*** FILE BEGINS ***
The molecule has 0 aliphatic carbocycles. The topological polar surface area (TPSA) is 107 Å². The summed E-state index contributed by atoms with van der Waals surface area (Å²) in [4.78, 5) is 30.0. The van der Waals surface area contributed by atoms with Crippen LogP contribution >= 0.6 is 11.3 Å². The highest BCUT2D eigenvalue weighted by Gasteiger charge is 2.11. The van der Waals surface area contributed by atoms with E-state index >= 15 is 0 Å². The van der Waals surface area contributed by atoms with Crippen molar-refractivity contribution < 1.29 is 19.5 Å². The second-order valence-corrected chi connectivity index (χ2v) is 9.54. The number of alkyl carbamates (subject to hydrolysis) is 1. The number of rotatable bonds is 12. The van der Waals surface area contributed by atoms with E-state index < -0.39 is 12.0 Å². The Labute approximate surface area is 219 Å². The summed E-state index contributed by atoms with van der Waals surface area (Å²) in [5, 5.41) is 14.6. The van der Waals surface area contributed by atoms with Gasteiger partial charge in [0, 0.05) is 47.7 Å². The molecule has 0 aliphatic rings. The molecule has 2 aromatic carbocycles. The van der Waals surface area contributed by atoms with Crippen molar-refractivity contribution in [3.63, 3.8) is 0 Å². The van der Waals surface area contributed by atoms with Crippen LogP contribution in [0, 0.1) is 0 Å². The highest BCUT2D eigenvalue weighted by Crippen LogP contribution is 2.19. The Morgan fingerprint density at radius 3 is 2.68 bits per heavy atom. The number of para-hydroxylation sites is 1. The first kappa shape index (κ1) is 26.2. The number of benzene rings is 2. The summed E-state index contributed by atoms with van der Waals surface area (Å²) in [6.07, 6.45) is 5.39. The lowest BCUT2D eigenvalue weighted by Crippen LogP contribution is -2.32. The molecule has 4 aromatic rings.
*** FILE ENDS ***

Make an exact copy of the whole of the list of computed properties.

The molecule has 0 aliphatic carbocycles. The topological polar surface area (TPSA) is 107 Å². The summed E-state index contributed by atoms with van der Waals surface area (Å²) in [4.78, 5) is 30.0. The van der Waals surface area contributed by atoms with Crippen LogP contribution >= 0.6 is 11.3 Å². The highest BCUT2D eigenvalue weighted by Gasteiger charge is 2.11. The van der Waals surface area contributed by atoms with E-state index >= 15 is 0 Å². The van der Waals surface area contributed by atoms with Crippen molar-refractivity contribution < 1.29 is 19.5 Å². The second-order valence-corrected chi connectivity index (χ2v) is 9.54. The number of alkyl carbamates (subject to hydrolysis) is 1. The number of rotatable bonds is 12. The van der Waals surface area contributed by atoms with E-state index < -0.39 is 12.0 Å². The Labute approximate surface area is 219 Å². The summed E-state index contributed by atoms with van der Waals surface area (Å²) in [5, 5.41) is 14.6. The van der Waals surface area contributed by atoms with Gasteiger partial charge in [0, 0.05) is 47.7 Å². The molecule has 0 aliphatic rings. The molecule has 2 aromatic carbocycles. The van der Waals surface area contributed by atoms with Crippen molar-refractivity contribution in [3.63, 3.8) is 0 Å². The van der Waals surface area contributed by atoms with Crippen LogP contribution in [0, 0.1) is 0 Å². The highest BCUT2D eigenvalue weighted by Crippen LogP contribution is 2.19. The Morgan fingerprint density at radius 3 is 2.68 bits per heavy atom. The number of para-hydroxylation sites is 1. The first kappa shape index (κ1) is 26.2. The number of benzene rings is 2. The summed E-state index contributed by atoms with van der Waals surface area (Å²) in [6.07, 6.45) is 5.39. The lowest BCUT2D eigenvalue weighted by Crippen LogP contribution is -2.32. The molecule has 4 aromatic rings.